5.3.2 Change issues

The second principal component had factor loading of six factors, and it accounted for about 21.4% of the total variance explained. These factors were as follows: contractor-initiated changes during construction, changes initiated by the municipality/regulatory bodies, change in design due to economic changes, low fee payment for preparing contract documents, lack of skilled supervisors, shortage of skilled labour. This component was named as “change issues”, because a critical analysis of the items showed that they were related to construction changes. According to Mastenbroek (2010), changes mean the action of altering requirements that are still current. Contractor-initiated changes are those alterations introduced by the action or inaction of the contractor during construction. Therefore, such changes when discovered may lead to rework, waste, and claims (Mahamid 2016). Contractors have been reported to be responsible for 46% of rework costs (Meshksar 2012). Those changes that influence design and construction activities and even management decision in complying with Government regulation, taxes, interest rates, and/or the regulatory agency of government are called regulatory body changes (Mastenbroek 2010). Regulatory body is external to the project and complying with certain regulations of the body may require that already executed task may need to be redone, thereby resulting to rework. In addition, a change in the level of income of a client may trigger a modification of a completed design at the construction phase.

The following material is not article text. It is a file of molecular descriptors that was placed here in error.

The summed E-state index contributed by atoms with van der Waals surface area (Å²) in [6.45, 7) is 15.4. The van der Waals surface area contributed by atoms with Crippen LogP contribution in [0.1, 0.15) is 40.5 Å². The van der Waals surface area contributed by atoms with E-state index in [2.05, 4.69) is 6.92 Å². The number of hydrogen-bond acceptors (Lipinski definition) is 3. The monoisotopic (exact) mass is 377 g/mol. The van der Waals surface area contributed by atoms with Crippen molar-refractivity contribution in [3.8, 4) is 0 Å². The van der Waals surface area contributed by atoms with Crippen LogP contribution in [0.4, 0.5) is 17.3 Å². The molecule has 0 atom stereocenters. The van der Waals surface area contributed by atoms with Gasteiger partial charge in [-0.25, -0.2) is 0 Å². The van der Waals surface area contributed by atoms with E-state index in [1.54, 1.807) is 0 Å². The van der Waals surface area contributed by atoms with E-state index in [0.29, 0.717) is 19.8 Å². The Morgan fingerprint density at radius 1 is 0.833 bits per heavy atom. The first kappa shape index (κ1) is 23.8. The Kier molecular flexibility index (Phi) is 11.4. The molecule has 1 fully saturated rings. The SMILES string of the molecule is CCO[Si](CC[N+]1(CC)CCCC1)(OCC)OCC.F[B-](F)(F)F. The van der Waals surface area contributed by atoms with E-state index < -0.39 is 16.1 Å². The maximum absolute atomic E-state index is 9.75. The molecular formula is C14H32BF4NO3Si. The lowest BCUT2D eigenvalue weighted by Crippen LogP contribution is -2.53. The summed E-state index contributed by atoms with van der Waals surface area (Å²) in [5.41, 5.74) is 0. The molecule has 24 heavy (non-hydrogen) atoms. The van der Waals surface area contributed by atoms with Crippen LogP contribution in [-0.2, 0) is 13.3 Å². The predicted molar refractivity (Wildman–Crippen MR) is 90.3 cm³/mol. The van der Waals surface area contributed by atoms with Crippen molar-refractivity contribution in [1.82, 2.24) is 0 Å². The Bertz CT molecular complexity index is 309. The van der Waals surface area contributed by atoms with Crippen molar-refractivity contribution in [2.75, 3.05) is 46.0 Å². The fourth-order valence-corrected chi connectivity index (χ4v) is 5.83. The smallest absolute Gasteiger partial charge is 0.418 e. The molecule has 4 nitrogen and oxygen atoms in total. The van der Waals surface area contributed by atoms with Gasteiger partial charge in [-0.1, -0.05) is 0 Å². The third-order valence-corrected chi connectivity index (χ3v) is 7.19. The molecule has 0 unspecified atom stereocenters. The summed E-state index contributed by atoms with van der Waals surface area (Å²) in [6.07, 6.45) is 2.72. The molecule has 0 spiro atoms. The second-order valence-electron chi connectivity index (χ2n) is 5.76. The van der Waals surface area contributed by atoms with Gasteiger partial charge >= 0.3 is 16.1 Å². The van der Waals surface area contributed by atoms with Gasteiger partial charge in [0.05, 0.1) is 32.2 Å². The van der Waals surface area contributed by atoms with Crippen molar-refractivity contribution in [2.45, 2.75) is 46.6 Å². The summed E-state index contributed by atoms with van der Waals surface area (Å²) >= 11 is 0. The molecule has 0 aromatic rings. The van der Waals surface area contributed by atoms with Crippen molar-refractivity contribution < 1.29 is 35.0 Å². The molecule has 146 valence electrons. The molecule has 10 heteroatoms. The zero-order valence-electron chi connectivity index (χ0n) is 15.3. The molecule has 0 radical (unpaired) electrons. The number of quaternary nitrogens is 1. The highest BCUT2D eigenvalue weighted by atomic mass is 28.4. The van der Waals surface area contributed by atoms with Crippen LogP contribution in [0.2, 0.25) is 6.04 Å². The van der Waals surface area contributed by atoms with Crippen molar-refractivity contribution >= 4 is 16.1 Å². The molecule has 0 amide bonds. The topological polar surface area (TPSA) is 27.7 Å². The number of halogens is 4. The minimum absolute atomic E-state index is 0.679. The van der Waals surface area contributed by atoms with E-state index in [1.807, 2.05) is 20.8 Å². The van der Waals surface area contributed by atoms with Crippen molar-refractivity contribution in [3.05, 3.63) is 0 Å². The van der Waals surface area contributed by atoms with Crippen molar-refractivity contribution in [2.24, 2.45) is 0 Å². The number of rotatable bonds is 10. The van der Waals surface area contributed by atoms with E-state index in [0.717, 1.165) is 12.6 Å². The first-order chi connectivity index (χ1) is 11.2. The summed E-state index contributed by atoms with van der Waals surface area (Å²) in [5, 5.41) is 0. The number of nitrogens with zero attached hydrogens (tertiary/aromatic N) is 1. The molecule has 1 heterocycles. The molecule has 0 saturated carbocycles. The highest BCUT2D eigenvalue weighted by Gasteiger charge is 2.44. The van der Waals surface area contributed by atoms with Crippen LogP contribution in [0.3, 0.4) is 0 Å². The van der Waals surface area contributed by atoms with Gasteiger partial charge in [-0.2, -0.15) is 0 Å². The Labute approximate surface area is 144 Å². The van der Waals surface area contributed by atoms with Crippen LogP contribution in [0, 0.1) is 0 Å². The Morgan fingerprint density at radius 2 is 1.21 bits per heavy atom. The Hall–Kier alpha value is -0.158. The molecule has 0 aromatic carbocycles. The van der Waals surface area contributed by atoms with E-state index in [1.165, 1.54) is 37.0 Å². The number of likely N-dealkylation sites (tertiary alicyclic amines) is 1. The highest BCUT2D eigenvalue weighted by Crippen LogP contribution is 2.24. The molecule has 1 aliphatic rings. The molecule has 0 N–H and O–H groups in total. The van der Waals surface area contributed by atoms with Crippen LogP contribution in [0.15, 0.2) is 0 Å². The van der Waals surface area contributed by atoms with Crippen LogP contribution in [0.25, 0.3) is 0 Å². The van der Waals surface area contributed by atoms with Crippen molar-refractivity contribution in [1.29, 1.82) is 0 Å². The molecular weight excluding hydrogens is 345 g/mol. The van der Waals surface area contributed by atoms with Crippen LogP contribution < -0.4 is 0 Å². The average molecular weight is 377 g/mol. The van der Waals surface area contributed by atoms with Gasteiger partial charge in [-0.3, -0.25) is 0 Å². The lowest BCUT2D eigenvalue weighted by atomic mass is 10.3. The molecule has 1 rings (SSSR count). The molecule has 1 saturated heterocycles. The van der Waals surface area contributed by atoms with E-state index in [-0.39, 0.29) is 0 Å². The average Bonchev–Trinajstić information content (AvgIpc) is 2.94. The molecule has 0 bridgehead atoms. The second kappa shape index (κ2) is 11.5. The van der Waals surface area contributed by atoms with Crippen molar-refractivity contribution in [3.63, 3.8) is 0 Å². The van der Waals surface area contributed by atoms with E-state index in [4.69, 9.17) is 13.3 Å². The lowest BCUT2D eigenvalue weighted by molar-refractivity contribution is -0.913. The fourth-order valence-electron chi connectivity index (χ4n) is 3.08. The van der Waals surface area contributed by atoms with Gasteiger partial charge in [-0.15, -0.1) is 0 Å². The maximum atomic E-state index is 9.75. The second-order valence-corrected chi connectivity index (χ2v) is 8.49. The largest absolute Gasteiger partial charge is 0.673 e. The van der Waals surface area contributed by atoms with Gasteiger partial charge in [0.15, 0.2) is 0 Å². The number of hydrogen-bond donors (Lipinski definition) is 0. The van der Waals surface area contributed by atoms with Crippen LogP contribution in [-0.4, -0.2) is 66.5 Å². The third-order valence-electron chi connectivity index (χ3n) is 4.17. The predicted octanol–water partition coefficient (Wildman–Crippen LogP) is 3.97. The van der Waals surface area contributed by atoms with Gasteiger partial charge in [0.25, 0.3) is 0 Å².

5.3.3 Funding and communication issues

The third principal component had factor loading of six factors, and the factors under this component were as follows: insufficient fund allocated to site investigations, inadequate time and money spent during project brief development, poor communication with the architects and engineers (design consultants), non-compliance with specification, lack of knowledge and inexperience of the construction process, low skill level of labour. These variables accounted for 17% of the variance explained. After examining critically the latent characteristics of these triggers, the factor was named as “funding and communication issues”. Poor communication amongst project participants has been identified as the critical factor responsible for rework incidences on construction work. Poor exchanges of information amongst the client, design consultants, and contractors are the most factors responsible for rework (Mahamid 2016). The combination of weak communication, improper coordination, and poor integration between project participants at design phase is responsible for increased rework experienced on construction projects (Ajayi and Oyeyipo 2015). Poor communication results from the fact that clients are most times far from matters concerning the project. Failure to be consistent in attending project meetings by the client or his/her representative or poor management decisions, varied specification, and changes in scope and materials of the projects leads to rework (Mahamid 2016). Poor communication between parties may also lead to conflicts and claims, misinterpretation of requirements; these have a negative impact on work flow (Mahamid 2016). Mahamid (2016) emphasized the necessity of ensuring that there is awareness amongst project parties for the creation of an environment where team work and working climate subsist which meets every party desires.

Unclear work specifications may result in rework, because they are written guidelines that contain statements regarding all project requirements such as manufacturing, materials, and operational characteristics (Clough et al. 2005; Wasfy 2010). Poor information generates uncertainty which is a major cause of rework (Koskela 1992). Therefore, incomplete and inaccurate design information undiscovered at the design stage will result in rework at the construction stage when discovered.

5.3.4 Poor workers and resource control